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Judi Lynn

(161,363 posts)
Wed Jun 12, 2024, 03:48 AM Jun 12

Conservatives Are Gearing Up for a Major Military Expansion Under Trump 2.0 [View all]

JUNE 5, 2024

When I dipped into the 195-page section on “The Common Defense” in Project 2025’s Mandate for Leadership, my first question was how even the most hawkish of hawks could be disappointed with a Pentagon budget that is now soaring toward $1 trillion a year—hundreds of billions of dollars more than at the height of the Vietnam War or the peak year of the Cold War. I was particularly intrigued because the author of its chapter on the Pentagon is Christopher Miller, who, after a brief stint as acting secretary of defense under Donald Trump, wrote a memoir in which he asserted that our military is “bloated and wasteful” and argued that we could “cut our defense budget in half and it would still be nearly twice as big as China’s.”

Unfortunately, Miller the budget cutter is nowhere to be found here. Instead, Miller calls for expanding the Army, Navy, Air Force, and Space Force and increasing the funding for nuclear weapons, missile defense, and offensive weapons in space. Perhaps that’s because, according to a number of veteran Pentagon watchers, he is the current favorite to serve as secretary of defense in the unfortunate event of a second Trump administration.

Miller conveniently fails to mention how much all of his proposals will cost. At a minimum, they would add hundreds of billions of dollars to the Pentagon’s spending plan for the next five years—and they would do so at the expense of everything else we need to protect the lives and livelihoods of the people of America and the world, from promoting public health to addressing climate change to rebuilding basic infrastructure to reducing poverty and hunger.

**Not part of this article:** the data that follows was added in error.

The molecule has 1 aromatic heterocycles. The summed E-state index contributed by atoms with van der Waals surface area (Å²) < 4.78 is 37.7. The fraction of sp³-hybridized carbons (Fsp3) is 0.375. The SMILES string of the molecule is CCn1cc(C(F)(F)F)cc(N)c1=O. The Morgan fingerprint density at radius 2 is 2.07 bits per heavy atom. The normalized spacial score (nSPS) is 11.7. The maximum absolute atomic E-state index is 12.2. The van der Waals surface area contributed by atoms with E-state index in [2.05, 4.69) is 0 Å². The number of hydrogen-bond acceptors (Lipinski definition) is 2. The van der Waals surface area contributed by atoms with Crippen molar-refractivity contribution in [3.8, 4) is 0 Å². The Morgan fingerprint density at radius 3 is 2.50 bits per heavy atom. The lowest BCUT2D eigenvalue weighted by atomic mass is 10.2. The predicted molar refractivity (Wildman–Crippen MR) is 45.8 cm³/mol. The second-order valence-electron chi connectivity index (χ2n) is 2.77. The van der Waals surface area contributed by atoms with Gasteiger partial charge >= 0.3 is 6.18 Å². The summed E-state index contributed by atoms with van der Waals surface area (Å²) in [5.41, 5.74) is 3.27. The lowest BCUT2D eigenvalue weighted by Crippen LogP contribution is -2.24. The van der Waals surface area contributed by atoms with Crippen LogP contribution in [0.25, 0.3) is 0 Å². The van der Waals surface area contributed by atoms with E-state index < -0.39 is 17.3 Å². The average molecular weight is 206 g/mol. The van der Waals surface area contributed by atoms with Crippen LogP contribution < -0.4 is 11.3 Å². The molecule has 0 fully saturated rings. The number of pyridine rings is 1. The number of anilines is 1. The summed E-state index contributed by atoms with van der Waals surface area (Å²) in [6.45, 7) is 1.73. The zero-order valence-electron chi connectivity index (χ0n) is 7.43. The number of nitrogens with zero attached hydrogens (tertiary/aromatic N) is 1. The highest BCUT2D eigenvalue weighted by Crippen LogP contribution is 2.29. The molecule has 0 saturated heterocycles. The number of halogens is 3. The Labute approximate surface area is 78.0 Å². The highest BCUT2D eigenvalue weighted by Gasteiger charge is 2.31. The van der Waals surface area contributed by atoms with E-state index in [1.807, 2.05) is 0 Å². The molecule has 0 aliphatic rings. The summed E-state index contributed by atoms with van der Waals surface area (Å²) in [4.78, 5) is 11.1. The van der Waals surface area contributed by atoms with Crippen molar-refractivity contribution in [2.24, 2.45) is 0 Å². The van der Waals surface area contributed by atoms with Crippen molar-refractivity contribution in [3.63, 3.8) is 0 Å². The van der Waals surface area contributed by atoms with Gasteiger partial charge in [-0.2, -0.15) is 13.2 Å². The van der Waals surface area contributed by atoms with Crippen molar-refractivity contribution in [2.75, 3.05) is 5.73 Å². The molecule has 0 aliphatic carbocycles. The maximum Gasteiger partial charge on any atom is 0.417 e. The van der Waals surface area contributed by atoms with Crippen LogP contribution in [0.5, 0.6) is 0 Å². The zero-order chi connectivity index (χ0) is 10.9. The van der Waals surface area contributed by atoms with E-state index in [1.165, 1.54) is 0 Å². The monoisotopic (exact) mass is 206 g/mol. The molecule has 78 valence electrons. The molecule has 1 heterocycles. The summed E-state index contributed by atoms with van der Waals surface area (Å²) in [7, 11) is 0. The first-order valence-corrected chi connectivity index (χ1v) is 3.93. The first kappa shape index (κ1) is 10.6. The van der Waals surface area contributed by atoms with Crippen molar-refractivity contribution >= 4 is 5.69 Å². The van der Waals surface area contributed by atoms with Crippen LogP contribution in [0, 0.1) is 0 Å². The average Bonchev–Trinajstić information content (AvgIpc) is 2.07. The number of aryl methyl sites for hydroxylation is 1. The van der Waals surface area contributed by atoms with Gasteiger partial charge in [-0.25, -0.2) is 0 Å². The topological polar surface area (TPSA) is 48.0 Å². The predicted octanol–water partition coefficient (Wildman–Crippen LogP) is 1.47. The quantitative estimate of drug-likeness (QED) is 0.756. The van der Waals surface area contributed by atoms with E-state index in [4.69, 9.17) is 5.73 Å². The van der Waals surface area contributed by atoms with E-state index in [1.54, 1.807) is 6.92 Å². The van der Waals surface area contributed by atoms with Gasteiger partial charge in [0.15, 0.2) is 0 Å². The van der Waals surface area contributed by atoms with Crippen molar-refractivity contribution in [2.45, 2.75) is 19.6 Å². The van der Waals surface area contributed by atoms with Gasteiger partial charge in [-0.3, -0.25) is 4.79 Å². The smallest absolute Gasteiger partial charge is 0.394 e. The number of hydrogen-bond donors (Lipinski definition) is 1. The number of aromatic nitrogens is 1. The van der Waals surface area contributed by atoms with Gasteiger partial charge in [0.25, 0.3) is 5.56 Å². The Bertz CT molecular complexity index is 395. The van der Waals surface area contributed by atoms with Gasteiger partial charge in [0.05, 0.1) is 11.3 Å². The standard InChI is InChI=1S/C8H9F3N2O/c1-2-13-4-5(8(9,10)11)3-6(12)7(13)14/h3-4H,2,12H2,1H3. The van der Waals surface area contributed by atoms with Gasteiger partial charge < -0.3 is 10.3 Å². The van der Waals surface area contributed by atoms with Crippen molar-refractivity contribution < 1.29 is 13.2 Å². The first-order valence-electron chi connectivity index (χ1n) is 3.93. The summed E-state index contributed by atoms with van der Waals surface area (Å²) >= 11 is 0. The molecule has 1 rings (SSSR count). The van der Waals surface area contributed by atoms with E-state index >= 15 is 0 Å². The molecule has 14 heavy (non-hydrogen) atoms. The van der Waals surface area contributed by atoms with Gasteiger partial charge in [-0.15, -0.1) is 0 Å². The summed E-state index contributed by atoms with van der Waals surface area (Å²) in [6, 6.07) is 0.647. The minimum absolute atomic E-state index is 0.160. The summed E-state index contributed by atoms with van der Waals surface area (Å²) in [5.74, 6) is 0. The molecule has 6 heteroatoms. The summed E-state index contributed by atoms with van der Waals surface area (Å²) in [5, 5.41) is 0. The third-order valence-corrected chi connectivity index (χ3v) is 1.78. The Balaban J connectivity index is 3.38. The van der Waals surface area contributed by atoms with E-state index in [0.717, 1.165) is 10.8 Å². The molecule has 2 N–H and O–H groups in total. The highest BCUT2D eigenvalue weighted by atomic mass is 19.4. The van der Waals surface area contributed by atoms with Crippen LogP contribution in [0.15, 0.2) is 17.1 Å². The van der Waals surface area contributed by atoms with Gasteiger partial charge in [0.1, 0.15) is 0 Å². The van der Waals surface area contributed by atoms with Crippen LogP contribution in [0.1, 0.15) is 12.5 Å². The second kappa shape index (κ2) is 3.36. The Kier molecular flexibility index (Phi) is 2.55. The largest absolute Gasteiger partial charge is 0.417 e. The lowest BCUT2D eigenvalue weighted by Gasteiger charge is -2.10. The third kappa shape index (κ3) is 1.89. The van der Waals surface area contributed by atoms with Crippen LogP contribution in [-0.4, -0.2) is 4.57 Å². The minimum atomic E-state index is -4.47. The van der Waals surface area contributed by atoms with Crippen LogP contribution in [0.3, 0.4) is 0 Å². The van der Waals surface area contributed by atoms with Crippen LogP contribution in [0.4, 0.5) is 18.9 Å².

The central component of Miller’s ultra-muscular approach to “defense” is to double down on efforts to create a military that can beat China in a potential conflict. “By far the most significant danger to Americans’ security, freedoms, and prosperity is China,” he warns, adding, with some redundancy, that “U.S. defense strategy must identify China unequivocally as the top priority for U.S. defense planning.” Far from ensuring this country’s safety, however, a military-first approach to China increases the prospects for a war between nuclear-armed powers that we should be doing everything in our power to prevent. (For more on Project 2025’s plans for the US-China relationship, see Jake Werner’s “A New Exclusion Act” in this issue.)


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